He proffered a spoonful with a big piece of pork in it. I tried it. It WAS really good. I packed up my backpack with my tamales and rode the last three blocks home, ready to enjoy my lunch.
There are no pictures of this meal, because to properly capture a tamale in its deliciousness is impossible. They look the same, from the wrapper down to the filling, always that same shade of brown. I don’t care. From a picture, you can’t tell if it’s dry, or if the filling is savory or sweet. I’ll tell you- it’s fantastic. All of the tamales were toothsome and light, without being oversteamed. The giardiniera was pickled and crisp, and the bacon leek jam, it should go without saying, was a bacon leek jam.

I want to take people there, namely the lady in my life. I asked if the vegetarian tamales used vegetable shortening in the mix. Indeed, they were fully vegetarian. This spells trouble. I could end up eating here twice a week for the foreseeable future.
I’ve made a huge mistake.
A huge, delicious mistake.

Addendum: Next Friday, during Pilsen’s monthly 2nd Friday Artwalk, Dia De Los Tamales is having their Grand Opening. To see some artwork while you eat some delicious tamales, spend your time wisely on the beautiful and culture filled Near South Side!


The day before, I’d started a no knead bread recipe, as it’s the easiest bread that I can make that doesn’t test my patience. I’d gotten some sunflower seeds from work, and added a little bit of pumpkinseed oil to the mix. The bit of sugar from the oil and seeds, in addition to the perfect bread rising temperature inside the apartment, leavened the bread to more than double size faster than anticipated. Into the oven on the hot day it went, as did a flatbread with caramelized onions and chickpea flour. A little tomato sauce topped the flatbread, and it was set aside for cutting into wedges after cooling.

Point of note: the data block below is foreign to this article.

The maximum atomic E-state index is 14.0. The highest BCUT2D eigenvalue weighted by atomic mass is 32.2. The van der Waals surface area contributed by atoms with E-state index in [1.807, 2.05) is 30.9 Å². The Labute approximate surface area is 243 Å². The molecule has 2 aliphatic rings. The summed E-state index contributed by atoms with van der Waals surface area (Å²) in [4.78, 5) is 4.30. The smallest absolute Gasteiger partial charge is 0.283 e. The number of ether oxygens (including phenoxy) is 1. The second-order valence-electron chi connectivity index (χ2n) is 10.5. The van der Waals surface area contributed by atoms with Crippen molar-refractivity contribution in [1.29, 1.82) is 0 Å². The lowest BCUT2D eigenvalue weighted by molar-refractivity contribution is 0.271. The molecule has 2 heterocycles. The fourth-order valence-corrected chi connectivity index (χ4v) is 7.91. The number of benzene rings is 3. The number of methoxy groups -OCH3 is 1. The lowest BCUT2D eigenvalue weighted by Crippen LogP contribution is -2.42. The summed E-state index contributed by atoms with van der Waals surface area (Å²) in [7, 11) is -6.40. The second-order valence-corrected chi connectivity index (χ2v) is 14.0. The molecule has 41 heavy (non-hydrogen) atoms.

Another thing I’d started the night before was the dessert. A big hit with everyone, and one again something that requires surprisingly little technical effort, is a profiterole. I made a choux pastry with eggs, flour, water, and butter. Half of it was given the sweet treatment, to be served with cherries reduced in a bottle of Coca Cola. To the other half, I added grated cheddar for savory gougeres. As the time ticked closer to service, I realized that cherries and cream puffs wouldn’t be enough, so I set out with a recipe for a simple semifreddo, semifrozen ice cream. No churning needed.

I didn’t want anything too complex. All I wanted was something that would be light and complimentary. The recipe was simple enough. Whipped Cream, Whipped egg yolks with sugar and vanilla, and whipped egg whites. Fold them together, and freeze in a mold. Slice and serve when set, after about three hours.

Let me pause for a moment to let you in on a couple of key points. I have a hand blender, which works well for 95 percent of the things for which I use it. It purees my sauces, makes smoothies, and whips cream exquisitely. What it positively does not do well is whip egg whites. This is due to a couple factors: 1) Human Error. PROTIP- When you are whipping egg whites, you cannot stop. You cannot add sugar at the wrong moment, or they won’t set. You shouldn’t use a glass bowl, for they don’t have sides that promote the egg whites creeping up the sides as you whip, falling into soft or stiff peaks. You can’t have even a tiny hint of egg yolk in there, or they won’t whip. Did I know any of this before I began?